Netherlands  3–1  Belgium
Ghering   4'
Smeets   6'
Tap   63'
Report P. Braine   85'
Attendance: 20,000
Referee: Gamma Malcher (ITA)

Chile  3–1  Mexico
Subiabre   24', 48', 89' Report Sota   15'
Attendance: 5,000
Referee: Johannes Mutters (NED)

Consolation final Edit

Netherlands  2–2  Chile
Ghering   59'
Smeets   66'
Report Bravo   55'
Alfaro   89'
  • Note: The Netherlands wins after drawing of lots but the Cup was awarded to Chile

Medalists Edit

Uruguay, winner of the tournament
The Argentina team won the Silver Medal
Gold Silver Bronze
José Andrade
Juan Peregrino Anselmo
Pedro Arispe
Juan Arremón
Venancio Bartibás
Fausto Batignani
René Borjas
Antonio Campolo
Adhemar Canavesi
Héctor Castro
Pedro Cea
Lorenzo Fernández
Roberto Figueroa
Álvaro Gestido
Andrés Mazali
Ángel Melogno
José Nasazzi
Pedro Petrone
Juan Piriz
Héctor Scarone
Domingo Tejera
Santos Urdinarán
Ludovico Bidoglio
Ángel Bossio
Saúl Calandra
Alfredo Carricaberry
Roberto Cherro
Octavio Díaz
Juan Evaristo
Manuel Ferreira
Enrique Gainzarain
Alfredo Helman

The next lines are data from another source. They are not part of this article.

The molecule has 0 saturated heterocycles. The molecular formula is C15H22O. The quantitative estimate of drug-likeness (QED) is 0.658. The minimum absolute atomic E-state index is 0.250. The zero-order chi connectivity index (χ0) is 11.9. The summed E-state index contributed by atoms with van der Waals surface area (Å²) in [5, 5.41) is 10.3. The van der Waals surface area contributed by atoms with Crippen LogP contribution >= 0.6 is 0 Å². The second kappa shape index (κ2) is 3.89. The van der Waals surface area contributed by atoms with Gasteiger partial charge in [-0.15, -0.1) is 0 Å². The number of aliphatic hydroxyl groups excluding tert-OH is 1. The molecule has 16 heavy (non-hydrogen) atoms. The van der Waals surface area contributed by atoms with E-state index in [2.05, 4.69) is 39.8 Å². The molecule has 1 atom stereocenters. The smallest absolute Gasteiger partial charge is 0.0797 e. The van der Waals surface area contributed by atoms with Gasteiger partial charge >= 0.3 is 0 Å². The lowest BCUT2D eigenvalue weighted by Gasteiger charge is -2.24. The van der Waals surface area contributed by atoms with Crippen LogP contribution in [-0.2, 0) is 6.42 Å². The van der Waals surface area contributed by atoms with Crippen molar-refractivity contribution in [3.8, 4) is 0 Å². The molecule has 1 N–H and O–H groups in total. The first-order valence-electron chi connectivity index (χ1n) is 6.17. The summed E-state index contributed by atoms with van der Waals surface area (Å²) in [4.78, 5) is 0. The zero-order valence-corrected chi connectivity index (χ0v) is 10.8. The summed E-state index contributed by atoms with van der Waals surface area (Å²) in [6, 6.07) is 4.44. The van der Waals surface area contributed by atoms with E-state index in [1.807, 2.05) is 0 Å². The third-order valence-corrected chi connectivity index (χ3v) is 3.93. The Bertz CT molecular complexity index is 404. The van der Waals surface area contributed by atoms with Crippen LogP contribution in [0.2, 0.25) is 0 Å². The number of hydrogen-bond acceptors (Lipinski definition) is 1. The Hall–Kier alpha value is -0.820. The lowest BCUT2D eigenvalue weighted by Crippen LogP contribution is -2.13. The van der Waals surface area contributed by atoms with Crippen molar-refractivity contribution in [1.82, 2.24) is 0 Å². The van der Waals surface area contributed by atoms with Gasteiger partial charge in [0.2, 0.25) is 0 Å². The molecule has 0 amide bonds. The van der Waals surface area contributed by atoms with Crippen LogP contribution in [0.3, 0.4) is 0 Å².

Segundo Luna
Ángel Segundo Medici
Luis Monti
Pedro Ochoa
Rodolfo Orlandini
Raimundo Orsi
Fernando Paternoster
Feliciano Perducca
Natalio Perinetti
Domingo Tarasconi
Luis Weihmuller
Adolfo Zumelzú
Elvio Banchero
Virgilio Felice Levratto
Pietro Pastore
Gino Rossetti
Attilio Ferraris
Enrico Rivolta
Felice Gasperi
Alfredo Pitto
Pietro Genovesi
Antonio Janni
Fulvio Bernardini
Silvio Pietroboni
Andrea Viviano
Delfo Bellini
Umberto Caligaris
Virginio Rosetta
Giampiero Combi
Giovanni De Prà
Adolfo Baloncieri
Mario Magnozzi
Angelo Schiavio
Valentino Degani

Goalscorers Edit

Top scorer Domingo Tarasconi of Argentina
11 goals
6 goals
4 goals
3 goals
2 goals
1 goal

References Edit

  1. ^ "Football at the 1928 Amsterdam Summer Games". Sports Reference. Archived from the original on 17 April 2020. Retrieved 5 October 2018.
  2. ^ Beck, Peter J. (19 August 1999). "BRITISH FOOTBALL AND FIFA, 1928–46: GOING TO WAR OR PEACEFUL COEXISTENCE?". FIFA. Archived from the original on 4 September 2005.
  3. ^ Glanville, Brian (2005). The Story of the World Cup. London: Faber and Faber. p. 15.
  4. ^ "Uruguay 1930". Archived from the original on 15 July 2007.
  5. ^ Miladinovich, Misha. "Yugoslavia National Team List of Results 1920–1929". Rec.Sport.Soccer Statistics Foundation. Retrieved 18 December 2013.
  6. ^ "Football at the 1928 Amsterdam Summer Games: Men's Football". Sports Reference LLC. Archived from the original on 11 November 2013. Retrieved 18 December 2013.

External links Edit

52°20′36″N 4°51′15″E / 52.3434°N 4.8542°E / 52.3434; 4.8542